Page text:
Are you based in the US or Canada? Are you wondering what’s up with all this buzz about GD… what? I’m a solopreneur miles away from Europe. Do I need to know about this? Is it going to effect me?
Yes, as non-EU (European Union) online entrepreneurs, we are all in the same predicament, or scramble to become GDPR compliant.
How does the GDPR (General Data Protection Regulation) affect you as a solopreneur or small business located outside of Europe?
These personal data privacy laws are for the protection of the people of the 28 European states belonging to the European Union, like France, Germany, Belgium, Italy, Greece, to name a few.
But being online has no borders. From San Francisco to Singapore, Scottsdale, AZ, to Shaka’s Rock, ZA, we are all going to be affected in a major way, hopefully for the better (when we’ve got our ducks on row).
There’s panic in private Facebook groups. There’s a lot of muttering. The ship is setting sail for new unchartered waters. How is this going to play out? It’s time to jump aboard as we all figure out… the big question…
What do we need to do to be compliant?
GDPR applies to every aspect and process point of personal data, from collection to deletion, that you have for anyone situated in the EU.
What are the European regulations defining as “personal data”?
If the data you have can identity a person, that’s considered personal. From names, email addresses, postal addresses to IP addresses, locations, financial information and more.
The non-compliance fines are severe: for serious breaches they could be up to 4% of a company’s annual global turnover or €20 million, whichever is greater.
The regulation’s main objectives are to protect EU residents from privacy and personal data breaches, reinforce the rights of its citizens to control and protect their personal data and bring conformity to the data privacy laws of all the member states of the EU.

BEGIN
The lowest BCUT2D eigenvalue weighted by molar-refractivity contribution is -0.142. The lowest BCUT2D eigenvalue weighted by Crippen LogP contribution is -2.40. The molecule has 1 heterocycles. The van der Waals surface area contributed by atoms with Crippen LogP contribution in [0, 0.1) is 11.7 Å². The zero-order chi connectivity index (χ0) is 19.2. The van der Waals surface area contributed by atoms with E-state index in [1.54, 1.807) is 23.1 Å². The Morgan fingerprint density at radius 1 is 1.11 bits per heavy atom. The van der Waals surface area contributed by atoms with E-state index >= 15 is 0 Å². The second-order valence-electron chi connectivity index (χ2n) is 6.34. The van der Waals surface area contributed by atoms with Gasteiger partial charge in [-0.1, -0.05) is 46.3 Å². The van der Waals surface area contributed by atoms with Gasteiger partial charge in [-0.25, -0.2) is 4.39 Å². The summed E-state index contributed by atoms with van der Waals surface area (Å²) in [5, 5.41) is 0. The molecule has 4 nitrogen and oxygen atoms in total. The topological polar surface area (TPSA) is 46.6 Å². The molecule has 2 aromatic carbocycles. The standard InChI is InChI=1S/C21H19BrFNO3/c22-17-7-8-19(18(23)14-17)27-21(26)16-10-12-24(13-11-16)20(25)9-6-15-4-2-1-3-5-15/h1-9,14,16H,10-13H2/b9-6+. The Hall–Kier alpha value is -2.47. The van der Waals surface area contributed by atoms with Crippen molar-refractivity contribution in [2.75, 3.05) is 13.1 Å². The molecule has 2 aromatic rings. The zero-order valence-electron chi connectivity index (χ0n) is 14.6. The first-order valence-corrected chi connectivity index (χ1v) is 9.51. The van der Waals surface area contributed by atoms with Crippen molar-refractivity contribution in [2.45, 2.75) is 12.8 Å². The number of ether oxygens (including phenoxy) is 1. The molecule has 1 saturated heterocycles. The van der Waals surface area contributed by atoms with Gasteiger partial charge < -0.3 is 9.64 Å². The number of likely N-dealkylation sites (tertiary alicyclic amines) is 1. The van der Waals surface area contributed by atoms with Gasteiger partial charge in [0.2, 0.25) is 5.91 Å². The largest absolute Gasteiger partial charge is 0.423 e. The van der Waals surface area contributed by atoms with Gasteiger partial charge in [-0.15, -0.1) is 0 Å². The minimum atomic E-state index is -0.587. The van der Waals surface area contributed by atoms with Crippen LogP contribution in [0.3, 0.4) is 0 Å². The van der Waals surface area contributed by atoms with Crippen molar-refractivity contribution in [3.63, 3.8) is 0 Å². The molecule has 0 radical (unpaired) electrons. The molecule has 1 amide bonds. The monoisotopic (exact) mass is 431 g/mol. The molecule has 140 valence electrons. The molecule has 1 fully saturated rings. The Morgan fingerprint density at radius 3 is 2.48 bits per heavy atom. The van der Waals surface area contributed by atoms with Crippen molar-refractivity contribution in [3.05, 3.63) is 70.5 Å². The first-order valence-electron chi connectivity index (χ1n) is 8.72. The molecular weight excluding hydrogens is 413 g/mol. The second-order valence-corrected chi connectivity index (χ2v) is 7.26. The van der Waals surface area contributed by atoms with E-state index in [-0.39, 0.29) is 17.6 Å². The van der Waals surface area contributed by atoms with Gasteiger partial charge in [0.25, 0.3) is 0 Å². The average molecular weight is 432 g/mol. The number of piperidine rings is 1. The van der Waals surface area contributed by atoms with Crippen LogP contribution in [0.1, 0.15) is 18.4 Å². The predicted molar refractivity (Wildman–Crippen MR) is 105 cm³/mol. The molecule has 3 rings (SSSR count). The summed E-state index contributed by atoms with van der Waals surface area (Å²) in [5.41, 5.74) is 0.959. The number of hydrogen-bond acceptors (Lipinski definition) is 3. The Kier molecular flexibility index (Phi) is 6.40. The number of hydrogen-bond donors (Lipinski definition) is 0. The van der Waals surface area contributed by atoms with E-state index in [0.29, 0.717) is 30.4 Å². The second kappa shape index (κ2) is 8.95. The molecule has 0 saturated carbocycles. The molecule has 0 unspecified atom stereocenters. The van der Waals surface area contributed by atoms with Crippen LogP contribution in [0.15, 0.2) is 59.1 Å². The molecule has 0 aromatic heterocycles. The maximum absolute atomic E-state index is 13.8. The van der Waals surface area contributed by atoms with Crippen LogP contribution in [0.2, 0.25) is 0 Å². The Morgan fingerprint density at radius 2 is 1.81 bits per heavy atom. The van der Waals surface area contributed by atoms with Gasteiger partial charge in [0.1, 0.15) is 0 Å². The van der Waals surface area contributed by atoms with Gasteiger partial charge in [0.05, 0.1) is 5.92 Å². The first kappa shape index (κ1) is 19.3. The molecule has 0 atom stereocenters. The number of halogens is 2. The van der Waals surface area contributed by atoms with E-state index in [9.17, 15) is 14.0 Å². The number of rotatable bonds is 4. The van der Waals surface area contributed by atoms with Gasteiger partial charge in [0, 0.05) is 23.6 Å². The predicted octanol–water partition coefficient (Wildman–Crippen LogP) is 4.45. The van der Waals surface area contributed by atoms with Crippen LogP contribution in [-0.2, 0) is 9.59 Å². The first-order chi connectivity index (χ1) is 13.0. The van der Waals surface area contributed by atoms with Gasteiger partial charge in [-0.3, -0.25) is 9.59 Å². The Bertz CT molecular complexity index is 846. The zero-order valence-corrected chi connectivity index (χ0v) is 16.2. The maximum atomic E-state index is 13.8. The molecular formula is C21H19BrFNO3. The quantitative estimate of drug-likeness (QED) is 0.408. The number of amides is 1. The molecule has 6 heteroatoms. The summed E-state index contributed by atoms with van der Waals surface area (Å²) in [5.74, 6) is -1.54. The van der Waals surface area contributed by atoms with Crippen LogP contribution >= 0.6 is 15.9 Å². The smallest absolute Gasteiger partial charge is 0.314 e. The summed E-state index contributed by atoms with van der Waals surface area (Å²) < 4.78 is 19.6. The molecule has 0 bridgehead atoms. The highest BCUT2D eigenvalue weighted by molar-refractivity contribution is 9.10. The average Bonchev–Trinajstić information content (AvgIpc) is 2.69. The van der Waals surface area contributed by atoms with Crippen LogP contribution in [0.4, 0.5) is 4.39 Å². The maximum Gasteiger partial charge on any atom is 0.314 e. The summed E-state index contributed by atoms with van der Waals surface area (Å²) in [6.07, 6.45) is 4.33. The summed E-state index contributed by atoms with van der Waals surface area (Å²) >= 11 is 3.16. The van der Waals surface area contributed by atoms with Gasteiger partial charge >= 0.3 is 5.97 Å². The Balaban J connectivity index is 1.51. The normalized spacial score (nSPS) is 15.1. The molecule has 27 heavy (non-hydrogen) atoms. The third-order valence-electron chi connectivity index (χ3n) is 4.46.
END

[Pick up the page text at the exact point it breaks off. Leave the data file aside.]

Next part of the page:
It’s reported that when Great Britain leaves the EU, it too will enforce similar privacy protections for its citizens.
Will non-EU businesses be compliant by May 25?
GDPR comes into effect on May 25, 2018, yet the consensus is that very few large and small non-EU businesses will be compliant by this date.
WordPress is only scheduled to officially release its first attempt at user privacy tools on May 17, 2018, in WordPress 4.9.6.
This has a knock-on affect as other service providers have only been able to test their themes and plugins since May 11 when the beta version was released by WordPress.
Savvy theme and plugin developers have planned to integrate with WordPress’ privacy tools so all users’ personal data is found in one place.
So end users, like us online entrepreneurs, are further down the chain reaction of implementing our compliance.
However, there’s a multitude of information and guidance that’s freely available to study in the meantime.
GPDR compliance is going to be an ongoing process as the Wild West days online are over, thank goodness.
Key Principles of GDPR personal data processing:
- The data is sourced and processed “lawfully, fairly, and in a transparent manner.”
- The information is “collected for specified, explicit and legitimate purposes.”
- The data is used only for the purpose it was given to you.
- The amount of data requested is restrained so sufficient for the purpose.
- The info is kept accurate and up-dated.
- Kept safe and secure.
- Is kept no longer than necessary.
- When requested, a person will be given a copy of their personal data.
Does GDPR apply to EU subscribers on your current mailing list/s?
Yes, you need to get your GDPR compliant consent before May 25. Anyone located in the EU who doesn’t give you this consent before May 24 needs to be deleted from your list.
List building for your EU prospects after May 25
You cannot automatically add opt-ins to your free lead generation to any other segment of your mailing list. You need to ask again for your EU subscriber’s consent so it’s very clear he or she is being added to another segment or mailing list.
The next update of WordPress 4.9.6 will include:
- Personal data export and removal tools and
- Comment cookie notification and opt-in.
Check with your email service provider as many are providing helpful tools and information.
GDPR Info and Resources:
There are many more aspects to consider depending on your business and the personal data you collect. Hope this helps get you up to speed if you’ve been putting this off, like so many of us.
Note: This post is intended to be a collated summary for your general information, and to create awareness. It doesn’t contain any legal advice so please consult your legal counsel to determine how the GDPR will apply to you.